Are you asking the right questions?
Men’s Health News provides some really useful tips for acing that job interview. It can be nerve-racking putting your potential employer on the spot with questions, but you will seem more confident, assertive and enthusiastic. Cassie Shortsleeve gives readers the scoop:
How to pitch your future employer, showcase your best self—and get the job.
“Diagnose the problem before you prescribe the medicine,” says Ford Myers, executive career coach, and author of Get the Job You Want, Even When No One is Hiring. You have to understand your employer’s pains, needs, and challenges before you can help.
After you get the weather convo out of the way, ask the most important question of the interview: “What are your biggest business issues?” Take out your notepad. Start writing. Why it’ll work: Your future employer doesn’t care about your credentials, your $3,000 suit, or your experience, says Myers. “The only thing they care about is what you can do for them right then.”
Asking the first question will make you stand out from the 99 percent who sit nervously waiting to be peppered with questions. Another bonus: Right off the bat you know what traits to highlight and which ones to skip—like talking up your intricate problem-solving skills if he needs someone who gets results fast.
Your pitch: It should be a direct response to your employer’s needs and problems. “It’s sales 101,” Myers says. “Get to the heart of a problem and sell your solutions.” If he says they have a real problem with X, tell a story about how you solved X at your old job—and how it’ll work again. “Accomplishment stories are the best way to showcase your experience,” says Myers.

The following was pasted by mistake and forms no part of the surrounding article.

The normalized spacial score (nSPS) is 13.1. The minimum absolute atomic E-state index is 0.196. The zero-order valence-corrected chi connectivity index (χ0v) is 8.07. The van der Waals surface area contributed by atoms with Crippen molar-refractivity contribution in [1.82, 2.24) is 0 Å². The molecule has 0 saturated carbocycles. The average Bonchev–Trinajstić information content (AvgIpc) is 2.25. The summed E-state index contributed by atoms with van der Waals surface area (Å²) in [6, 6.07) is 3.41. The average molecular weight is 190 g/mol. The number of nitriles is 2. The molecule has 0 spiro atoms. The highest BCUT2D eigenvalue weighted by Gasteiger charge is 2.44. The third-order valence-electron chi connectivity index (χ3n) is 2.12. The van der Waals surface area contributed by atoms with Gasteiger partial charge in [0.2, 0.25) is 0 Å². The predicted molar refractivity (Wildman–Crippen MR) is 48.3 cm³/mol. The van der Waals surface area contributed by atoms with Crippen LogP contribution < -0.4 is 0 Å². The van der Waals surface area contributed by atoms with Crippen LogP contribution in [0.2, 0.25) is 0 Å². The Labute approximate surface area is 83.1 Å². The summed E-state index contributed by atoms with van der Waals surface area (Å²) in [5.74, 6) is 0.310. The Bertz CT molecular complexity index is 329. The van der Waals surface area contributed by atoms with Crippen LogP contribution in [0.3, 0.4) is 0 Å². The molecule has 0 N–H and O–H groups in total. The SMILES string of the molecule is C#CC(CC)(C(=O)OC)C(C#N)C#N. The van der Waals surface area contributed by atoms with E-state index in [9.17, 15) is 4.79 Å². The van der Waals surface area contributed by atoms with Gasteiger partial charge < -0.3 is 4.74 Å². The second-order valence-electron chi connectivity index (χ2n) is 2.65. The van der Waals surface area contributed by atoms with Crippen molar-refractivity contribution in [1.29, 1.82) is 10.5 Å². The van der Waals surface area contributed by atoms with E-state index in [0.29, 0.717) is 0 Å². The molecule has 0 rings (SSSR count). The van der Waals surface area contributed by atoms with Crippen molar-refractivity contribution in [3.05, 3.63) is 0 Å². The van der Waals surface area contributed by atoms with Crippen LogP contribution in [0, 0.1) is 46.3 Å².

Brainstorm a few likely problems the company you’re interviewing at could have beforehand—more sales, better client relations—then memorize your accomplishment stories in advance so you can easily retell them. The more specific you can be, the better. Numbers show a measure of success—winning 50 percent of your bids when the industry average is 20, writing 10 stories a week, or earning the company three new clients.
At the end of the interview, ask several direct questions: “What are my next steps in the interview process? When can I follow up with you? What is your time frame to make a decision?” Then state your interest in the job—a no-brainer that’s commonly skipped. Say something that shows you’ve digested the conversation: “After learning more about this opportunity, I’m very interested and confident that I’d be an excellent fit.”
Employers want employees who are passionate, and energized, says Myers. It’s good for business. When 65 percent of a company’s employees showed high levels of engagement—more happiness, career opportunities, and rewards—the company posted 19 percent higher shareholder returns than average in the stock market, according to a 2010 report from Hewitt Associates.